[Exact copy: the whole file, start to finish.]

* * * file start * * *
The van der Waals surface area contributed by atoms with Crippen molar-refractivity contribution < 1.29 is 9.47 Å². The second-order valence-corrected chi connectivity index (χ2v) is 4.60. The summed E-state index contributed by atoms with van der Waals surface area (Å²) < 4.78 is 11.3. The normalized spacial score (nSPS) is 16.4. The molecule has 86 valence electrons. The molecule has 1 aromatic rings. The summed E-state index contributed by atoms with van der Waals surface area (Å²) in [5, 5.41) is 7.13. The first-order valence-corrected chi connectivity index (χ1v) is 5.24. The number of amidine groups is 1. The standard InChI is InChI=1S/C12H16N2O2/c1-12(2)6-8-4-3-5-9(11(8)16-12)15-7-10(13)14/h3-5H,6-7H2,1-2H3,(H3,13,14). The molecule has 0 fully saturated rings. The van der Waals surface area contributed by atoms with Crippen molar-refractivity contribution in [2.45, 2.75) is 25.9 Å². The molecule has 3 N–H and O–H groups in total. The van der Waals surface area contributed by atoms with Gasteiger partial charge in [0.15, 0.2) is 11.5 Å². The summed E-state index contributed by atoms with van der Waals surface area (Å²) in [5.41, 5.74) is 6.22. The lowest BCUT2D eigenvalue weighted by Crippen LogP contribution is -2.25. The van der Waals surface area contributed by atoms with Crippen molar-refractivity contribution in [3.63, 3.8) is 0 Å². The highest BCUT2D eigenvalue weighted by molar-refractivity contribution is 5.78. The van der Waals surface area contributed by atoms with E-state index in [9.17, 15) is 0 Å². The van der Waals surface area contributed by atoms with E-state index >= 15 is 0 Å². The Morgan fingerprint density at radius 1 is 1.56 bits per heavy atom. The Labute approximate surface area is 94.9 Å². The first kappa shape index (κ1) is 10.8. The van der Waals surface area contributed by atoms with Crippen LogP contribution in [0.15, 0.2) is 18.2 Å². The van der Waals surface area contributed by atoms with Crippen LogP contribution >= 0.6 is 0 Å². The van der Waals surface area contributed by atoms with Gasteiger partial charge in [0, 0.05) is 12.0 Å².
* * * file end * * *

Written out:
The van der Waals surface area contributed by atoms with Crippen molar-refractivity contribution < 1.29 is 9.47 Å². The second-order valence-corrected chi connectivity index (χ2v) is 4.60. The summed E-state index contributed by atoms with van der Waals surface area (Å²) < 4.78 is 11.3. The normalized spacial score (nSPS) is 16.4. The molecule has 86 valence electrons. The molecule has 1 aromatic rings. The summed E-state index contributed by atoms with van der Waals surface area (Å²) in [5, 5.41) is 7.13. The first-order valence-corrected chi connectivity index (χ1v) is 5.24. The number of amidine groups is 1. The standard InChI is InChI=1S/C12H16N2O2/c1-12(2)6-8-4-3-5-9(11(8)16-12)15-7-10(13)14/h3-5H,6-7H2,1-2H3,(H3,13,14). The molecule has 0 fully saturated rings. The van der Waals surface area contributed by atoms with Crippen molar-refractivity contribution in [2.45, 2.75) is 25.9 Å². The molecule has 3 N–H and O–H groups in total. The van der Waals surface area contributed by atoms with Gasteiger partial charge in [0.15, 0.2) is 11.5 Å². The summed E-state index contributed by atoms with van der Waals surface area (Å²) in [5.41, 5.74) is 6.22. The lowest BCUT2D eigenvalue weighted by Crippen LogP contribution is -2.25. The van der Waals surface area contributed by atoms with Crippen molar-refractivity contribution in [3.63, 3.8) is 0 Å². The highest BCUT2D eigenvalue weighted by molar-refractivity contribution is 5.78. The van der Waals surface area contributed by atoms with E-state index in [9.17, 15) is 0 Å². The van der Waals surface area contributed by atoms with E-state index >= 15 is 0 Å². The Morgan fingerprint density at radius 1 is 1.56 bits per heavy atom. The Labute approximate surface area is 94.9 Å². The first kappa shape index (κ1) is 10.8. The van der Waals surface area contributed by atoms with Crippen LogP contribution in [0.15, 0.2) is 18.2 Å². The van der Waals surface area contributed by atoms with Crippen LogP contribution >= 0.6 is 0 Å². The van der Waals surface area contributed by atoms with Gasteiger partial charge in [0, 0.05) is 12.0 Å².